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May 1, 2009 (Vol. 29, No. 9)

ADMET Increasingly Integral to Discovery

Evolving Technology and Regulations Rapidly Advance a Formerly Extraneous Tool

  • Blood-to-Brain Absorption

    “Sovicell has e a chemical model based on natural lipids that gives reliable estimates of the freely available drug in brain,” noted Dr. Boriss. “In fact, you get both an estimate of the brain-to-plasma distribution and the fraction of drug that is not bound to brain tissue. Due to its low price point, it can be applied in early stages of research before committing to particular structure.”

    Dr. Boriss presented one of Sovicell’s plasma protein binding models, the TRANSIL High Protein Binding assay, “which addresses difficult to handle compounds. This relates to compounds which bind to 99 percent or more, or which are excessively sticky,” Dr. Boriss explained. “With standard assays, you run into analytical issues since there is so little compound left to quantify. TRANSIL is an assay that not only works in high-throughput format, but is also convenient, as it works well with highly lipophilic compounds and minimizes any bias due to unspecific binding.”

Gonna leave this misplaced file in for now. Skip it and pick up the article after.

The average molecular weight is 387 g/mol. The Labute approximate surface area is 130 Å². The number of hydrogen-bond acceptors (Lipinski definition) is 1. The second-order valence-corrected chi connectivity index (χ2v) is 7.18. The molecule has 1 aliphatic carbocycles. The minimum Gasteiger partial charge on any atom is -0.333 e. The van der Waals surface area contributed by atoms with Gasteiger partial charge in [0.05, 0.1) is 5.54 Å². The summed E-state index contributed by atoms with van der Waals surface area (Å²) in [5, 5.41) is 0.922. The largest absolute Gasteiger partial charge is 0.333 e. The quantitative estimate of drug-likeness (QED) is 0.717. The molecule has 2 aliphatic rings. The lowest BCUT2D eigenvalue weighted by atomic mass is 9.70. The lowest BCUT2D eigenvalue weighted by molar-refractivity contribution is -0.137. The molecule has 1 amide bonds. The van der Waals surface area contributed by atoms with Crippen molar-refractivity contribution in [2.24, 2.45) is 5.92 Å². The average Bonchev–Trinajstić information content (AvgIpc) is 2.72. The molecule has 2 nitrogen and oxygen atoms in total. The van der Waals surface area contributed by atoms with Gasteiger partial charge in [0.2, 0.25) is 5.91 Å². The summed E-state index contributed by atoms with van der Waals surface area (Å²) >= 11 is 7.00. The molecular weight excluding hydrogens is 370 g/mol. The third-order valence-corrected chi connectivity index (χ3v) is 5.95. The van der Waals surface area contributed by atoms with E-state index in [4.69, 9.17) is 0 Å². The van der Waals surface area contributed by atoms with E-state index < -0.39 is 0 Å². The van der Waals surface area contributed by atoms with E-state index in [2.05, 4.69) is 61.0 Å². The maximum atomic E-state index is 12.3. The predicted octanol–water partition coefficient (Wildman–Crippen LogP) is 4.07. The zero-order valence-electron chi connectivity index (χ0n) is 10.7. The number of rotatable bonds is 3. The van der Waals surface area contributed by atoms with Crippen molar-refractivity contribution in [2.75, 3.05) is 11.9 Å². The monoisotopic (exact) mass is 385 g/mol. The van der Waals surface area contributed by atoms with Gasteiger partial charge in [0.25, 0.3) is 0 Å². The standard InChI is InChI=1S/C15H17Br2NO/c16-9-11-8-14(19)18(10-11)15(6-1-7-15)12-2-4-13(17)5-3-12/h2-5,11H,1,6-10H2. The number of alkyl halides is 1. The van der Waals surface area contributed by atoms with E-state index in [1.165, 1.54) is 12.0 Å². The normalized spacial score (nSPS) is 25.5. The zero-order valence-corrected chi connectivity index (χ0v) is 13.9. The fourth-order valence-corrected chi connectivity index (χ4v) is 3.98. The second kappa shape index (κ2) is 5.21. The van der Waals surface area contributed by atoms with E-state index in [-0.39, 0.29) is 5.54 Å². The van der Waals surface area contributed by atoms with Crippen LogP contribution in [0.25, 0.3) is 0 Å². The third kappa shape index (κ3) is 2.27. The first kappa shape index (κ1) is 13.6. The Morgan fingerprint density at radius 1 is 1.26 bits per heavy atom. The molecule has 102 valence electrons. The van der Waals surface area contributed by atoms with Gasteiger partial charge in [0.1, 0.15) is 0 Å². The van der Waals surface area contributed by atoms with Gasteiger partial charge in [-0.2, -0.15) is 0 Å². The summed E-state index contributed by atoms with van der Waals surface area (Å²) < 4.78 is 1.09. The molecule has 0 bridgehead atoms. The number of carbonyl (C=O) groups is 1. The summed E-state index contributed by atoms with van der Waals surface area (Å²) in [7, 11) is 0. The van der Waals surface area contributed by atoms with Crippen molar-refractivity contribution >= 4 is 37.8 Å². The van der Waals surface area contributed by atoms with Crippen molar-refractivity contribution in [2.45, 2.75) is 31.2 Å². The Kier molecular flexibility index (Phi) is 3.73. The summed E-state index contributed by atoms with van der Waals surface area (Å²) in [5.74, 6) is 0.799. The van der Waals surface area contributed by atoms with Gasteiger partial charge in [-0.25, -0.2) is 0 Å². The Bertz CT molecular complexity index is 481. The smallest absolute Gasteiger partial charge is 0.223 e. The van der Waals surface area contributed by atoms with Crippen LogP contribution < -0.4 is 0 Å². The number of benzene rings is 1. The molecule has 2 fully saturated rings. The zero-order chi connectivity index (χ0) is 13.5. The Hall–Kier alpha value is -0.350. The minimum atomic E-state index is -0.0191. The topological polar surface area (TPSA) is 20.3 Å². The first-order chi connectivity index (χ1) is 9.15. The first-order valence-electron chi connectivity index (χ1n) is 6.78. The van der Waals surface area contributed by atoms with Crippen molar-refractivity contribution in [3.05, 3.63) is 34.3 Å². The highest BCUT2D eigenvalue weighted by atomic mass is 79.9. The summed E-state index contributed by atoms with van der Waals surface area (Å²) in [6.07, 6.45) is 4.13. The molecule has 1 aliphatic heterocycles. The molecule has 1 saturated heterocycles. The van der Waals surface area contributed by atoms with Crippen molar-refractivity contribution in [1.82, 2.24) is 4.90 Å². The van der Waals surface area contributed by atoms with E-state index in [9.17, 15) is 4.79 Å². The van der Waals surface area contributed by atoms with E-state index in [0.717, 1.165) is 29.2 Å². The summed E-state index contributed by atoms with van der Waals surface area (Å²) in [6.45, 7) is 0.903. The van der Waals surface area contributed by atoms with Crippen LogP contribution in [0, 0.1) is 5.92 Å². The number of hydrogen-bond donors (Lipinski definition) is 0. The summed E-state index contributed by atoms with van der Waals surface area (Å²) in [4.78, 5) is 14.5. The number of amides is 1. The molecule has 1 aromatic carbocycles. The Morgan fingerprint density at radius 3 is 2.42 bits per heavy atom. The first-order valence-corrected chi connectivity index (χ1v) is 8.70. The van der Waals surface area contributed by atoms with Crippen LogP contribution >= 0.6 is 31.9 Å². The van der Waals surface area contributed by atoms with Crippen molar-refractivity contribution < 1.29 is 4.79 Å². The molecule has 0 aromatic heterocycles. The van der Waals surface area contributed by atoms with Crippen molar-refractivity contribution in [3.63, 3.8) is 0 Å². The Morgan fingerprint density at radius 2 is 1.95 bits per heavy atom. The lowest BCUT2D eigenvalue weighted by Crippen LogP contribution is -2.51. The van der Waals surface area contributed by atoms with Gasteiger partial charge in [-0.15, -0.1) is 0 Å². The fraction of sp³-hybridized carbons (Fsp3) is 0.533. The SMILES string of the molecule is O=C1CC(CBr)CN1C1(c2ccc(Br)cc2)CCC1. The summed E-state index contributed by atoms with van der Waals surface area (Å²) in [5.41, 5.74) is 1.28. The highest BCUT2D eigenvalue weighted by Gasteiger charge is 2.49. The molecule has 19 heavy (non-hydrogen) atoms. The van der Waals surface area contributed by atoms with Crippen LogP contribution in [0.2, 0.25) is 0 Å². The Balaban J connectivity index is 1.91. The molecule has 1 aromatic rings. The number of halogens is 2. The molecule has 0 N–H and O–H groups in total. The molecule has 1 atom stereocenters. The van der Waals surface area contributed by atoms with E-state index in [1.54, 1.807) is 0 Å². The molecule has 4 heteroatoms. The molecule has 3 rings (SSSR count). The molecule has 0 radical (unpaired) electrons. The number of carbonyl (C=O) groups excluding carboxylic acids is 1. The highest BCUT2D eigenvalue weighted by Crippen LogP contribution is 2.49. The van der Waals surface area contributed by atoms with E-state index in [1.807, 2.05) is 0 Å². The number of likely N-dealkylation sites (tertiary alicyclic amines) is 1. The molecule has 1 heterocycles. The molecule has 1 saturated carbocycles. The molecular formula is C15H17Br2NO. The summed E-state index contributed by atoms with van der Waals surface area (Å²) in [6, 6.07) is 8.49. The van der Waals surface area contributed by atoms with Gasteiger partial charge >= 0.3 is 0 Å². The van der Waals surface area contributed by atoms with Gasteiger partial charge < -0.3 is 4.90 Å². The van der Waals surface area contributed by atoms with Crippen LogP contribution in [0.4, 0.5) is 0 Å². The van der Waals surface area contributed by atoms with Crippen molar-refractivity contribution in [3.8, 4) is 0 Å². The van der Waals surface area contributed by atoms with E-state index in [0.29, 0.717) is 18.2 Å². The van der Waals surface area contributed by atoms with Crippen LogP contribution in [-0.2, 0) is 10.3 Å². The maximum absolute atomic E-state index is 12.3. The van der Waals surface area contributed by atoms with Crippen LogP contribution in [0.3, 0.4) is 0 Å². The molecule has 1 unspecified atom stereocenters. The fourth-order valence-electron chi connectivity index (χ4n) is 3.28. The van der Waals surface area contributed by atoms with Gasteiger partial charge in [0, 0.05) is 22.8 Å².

• Recent FDA Guidelines

    “At Apredica, we often find that drug-discovery teams are confused about how and when to address preclinical ADME-Tox issues and about what the FDA guidance call for,” Dr. Tsaioun said. “I find that, in working with them, it’s important to review the clinical implications, starting with target product profile, to do what-if scenarios, to explain why the FDA would care, and to bring up the importance of following protocols that are developed following FDA guidelines.

    “One of the most important things to understand about ADMET,” Dr. Tsaiou added, “is that one needs to start evaluating the drug-like properties of drug candidates early enough so that the discovery team has choices and is not committed to one molecule. Don’t get attached to a molecule. Fail fast and focus on the candidates most likely to succeed. This knowledge can save you time and resources.

    “In the end, the more you know about your compound’s ADMET properties, the less complex or expensive your IND package is going to be.

    “ADMET assays don’t kill compounds, decision-making groups do,” concluded Dr. Tsaioun.

    “For those groups to make good decisions about compounds they need to closely collaborate and communicate. Biology must talk to chemistry and  discovery scientists must communicate with development people, otherwise, good compounds get terminated and bad compounds are advanced for reasons that are not always scientific.”


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